According to Jared Diamond, in Guns, Germs, and Steel, what are the three major elements that separate the world's haves from the have nots?

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pohnpei397 eNotes educator| Certified Educator

I am not certain how to identify exactly three factors that Diamond cites in Guns, Germs, and Steel that separated the world’s haves from the have-nots. If I had to identify exactly three, I would list them as the number of domesticable plant species in an area; the number of domesticable animal species; and the direction of the land mass’s axis.

Diamond does, of course, identify “guns, germs, and steel” as three factors that separated the world’s haves and have-nots.  However, these are only proximate factors.  It is too simple to say that the Europeans became the haves because they had guns, germs, and steel.  Instead, Diamond wants to know why the Europeans had these things.  He wants to know the ultimate causes behind the Europeans’ dominance.

In one sense, there is only one factor that explains the Europeans’ dominance. That is the fact that agriculture arose on their landmass before it arose anywhere else.  Diamond says that societies that got agriculture first became more technologically advanced than other societies and were therefore able to dominate those other societies.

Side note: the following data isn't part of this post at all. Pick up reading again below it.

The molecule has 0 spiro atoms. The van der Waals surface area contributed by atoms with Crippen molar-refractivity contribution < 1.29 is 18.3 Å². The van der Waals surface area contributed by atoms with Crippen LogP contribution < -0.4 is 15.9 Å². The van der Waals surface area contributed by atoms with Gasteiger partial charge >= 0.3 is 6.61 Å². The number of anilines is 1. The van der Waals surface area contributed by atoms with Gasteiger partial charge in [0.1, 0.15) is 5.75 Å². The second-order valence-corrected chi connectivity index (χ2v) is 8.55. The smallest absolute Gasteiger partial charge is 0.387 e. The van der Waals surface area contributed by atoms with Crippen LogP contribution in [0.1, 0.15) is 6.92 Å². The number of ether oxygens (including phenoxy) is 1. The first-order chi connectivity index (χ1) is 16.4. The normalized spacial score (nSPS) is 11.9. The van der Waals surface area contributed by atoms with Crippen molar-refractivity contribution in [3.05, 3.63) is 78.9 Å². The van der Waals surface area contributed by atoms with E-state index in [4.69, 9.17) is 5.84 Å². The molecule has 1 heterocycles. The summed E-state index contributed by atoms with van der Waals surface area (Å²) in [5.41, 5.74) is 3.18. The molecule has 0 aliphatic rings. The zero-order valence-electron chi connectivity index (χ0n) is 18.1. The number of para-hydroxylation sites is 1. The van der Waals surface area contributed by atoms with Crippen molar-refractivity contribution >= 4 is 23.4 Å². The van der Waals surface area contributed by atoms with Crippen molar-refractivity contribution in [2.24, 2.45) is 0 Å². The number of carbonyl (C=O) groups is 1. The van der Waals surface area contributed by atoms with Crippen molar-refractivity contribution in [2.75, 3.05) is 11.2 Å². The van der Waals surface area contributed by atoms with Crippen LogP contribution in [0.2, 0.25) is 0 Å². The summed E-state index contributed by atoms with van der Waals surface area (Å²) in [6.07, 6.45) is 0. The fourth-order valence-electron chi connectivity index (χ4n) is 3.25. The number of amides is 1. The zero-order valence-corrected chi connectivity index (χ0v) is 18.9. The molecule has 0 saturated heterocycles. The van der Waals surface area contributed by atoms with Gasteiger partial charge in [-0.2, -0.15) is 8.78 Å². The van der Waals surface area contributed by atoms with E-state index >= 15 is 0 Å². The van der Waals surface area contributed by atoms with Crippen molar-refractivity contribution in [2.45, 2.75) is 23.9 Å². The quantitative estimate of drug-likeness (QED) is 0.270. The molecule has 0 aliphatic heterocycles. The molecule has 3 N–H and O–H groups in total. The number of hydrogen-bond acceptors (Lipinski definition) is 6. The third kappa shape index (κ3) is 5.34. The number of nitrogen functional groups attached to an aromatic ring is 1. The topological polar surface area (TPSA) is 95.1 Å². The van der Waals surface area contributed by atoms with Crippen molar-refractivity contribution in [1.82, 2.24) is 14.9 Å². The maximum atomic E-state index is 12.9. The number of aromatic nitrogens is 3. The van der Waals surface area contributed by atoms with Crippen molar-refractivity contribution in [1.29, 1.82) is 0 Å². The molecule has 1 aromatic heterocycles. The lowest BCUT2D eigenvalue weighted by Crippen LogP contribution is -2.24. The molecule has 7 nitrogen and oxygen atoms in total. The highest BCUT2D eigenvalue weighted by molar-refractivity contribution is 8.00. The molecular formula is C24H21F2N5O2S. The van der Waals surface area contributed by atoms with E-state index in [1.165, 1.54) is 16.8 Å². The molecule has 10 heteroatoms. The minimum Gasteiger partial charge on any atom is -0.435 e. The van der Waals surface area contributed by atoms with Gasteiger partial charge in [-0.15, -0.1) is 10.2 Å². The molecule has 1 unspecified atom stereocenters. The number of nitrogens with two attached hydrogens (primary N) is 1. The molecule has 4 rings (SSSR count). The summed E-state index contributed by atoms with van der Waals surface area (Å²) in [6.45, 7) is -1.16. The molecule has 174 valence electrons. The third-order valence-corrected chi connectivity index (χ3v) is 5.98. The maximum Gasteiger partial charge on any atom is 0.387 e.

It is, however, possible to say that there are three factors that determine which places got agriculture first.  One factor is the number of plant species that could be domesticated. Diamond argues that an area with many plant species will be more likely to get agriculture simply because there are more plants that they might cultivate.  A second factor is the number of domesticable animals.  Animals can provide more protein for people’s diets, making them more likely to thrive.  They can provide fertilizer for plants and they can pull plows.  Thus, domesticable animals make it more likely that agriculture will arise in a given area.  Finally, there is the direction of the landmass’s axis.  If the landmass has a long east-west axis, it will be easier for crops to spread across the landmass.  This will mean that more places will get agriculture and, with it, civilization.

Thus, if I had to identify exactly three important factors from Guns, Germs, and Steel, I would say that they are the number of domesticable plant species, the number of domesticable animal species, and the direction of the axis of the landmass.

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Guns, Germs, and Steel

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